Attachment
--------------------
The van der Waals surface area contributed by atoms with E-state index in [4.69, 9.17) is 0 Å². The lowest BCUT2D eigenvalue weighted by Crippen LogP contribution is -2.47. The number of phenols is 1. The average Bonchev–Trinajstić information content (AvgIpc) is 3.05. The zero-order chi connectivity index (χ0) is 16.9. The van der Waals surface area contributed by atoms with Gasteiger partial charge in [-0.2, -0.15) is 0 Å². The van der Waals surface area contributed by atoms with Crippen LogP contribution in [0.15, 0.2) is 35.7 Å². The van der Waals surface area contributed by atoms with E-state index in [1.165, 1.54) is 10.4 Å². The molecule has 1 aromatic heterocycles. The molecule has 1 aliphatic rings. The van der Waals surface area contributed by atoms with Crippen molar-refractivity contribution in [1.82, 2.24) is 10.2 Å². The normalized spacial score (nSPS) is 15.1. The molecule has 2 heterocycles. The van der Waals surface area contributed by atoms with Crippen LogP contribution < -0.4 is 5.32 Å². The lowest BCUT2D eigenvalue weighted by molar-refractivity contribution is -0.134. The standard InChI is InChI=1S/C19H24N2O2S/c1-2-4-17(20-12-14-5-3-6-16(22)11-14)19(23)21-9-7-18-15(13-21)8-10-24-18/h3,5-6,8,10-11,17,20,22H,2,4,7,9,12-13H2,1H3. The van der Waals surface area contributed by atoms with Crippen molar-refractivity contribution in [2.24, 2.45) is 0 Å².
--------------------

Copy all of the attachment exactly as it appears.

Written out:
The van der Waals surface area contributed by atoms with E-state index in [4.69, 9.17) is 0 Å². The lowest BCUT2D eigenvalue weighted by Crippen LogP contribution is -2.47. The number of phenols is 1. The average Bonchev–Trinajstić information content (AvgIpc) is 3.05. The zero-order chi connectivity index (χ0) is 16.9. The van der Waals surface area contributed by atoms with Gasteiger partial charge in [-0.2, -0.15) is 0 Å². The van der Waals surface area contributed by atoms with Crippen LogP contribution in [0.15, 0.2) is 35.7 Å². The van der Waals surface area contributed by atoms with E-state index in [1.165, 1.54) is 10.4 Å². The molecule has 1 aromatic heterocycles. The molecule has 1 aliphatic rings. The van der Waals surface area contributed by atoms with Crippen molar-refractivity contribution in [1.82, 2.24) is 10.2 Å². The normalized spacial score (nSPS) is 15.1. The molecule has 2 heterocycles. The van der Waals surface area contributed by atoms with Crippen LogP contribution < -0.4 is 5.32 Å². The lowest BCUT2D eigenvalue weighted by molar-refractivity contribution is -0.134. The standard InChI is InChI=1S/C19H24N2O2S/c1-2-4-17(20-12-14-5-3-6-16(22)11-14)19(23)21-9-7-18-15(13-21)8-10-24-18/h3,5-6,8,10-11,17,20,22H,2,4,7,9,12-13H2,1H3. The van der Waals surface area contributed by atoms with Crippen molar-refractivity contribution in [2.24, 2.45) is 0 Å².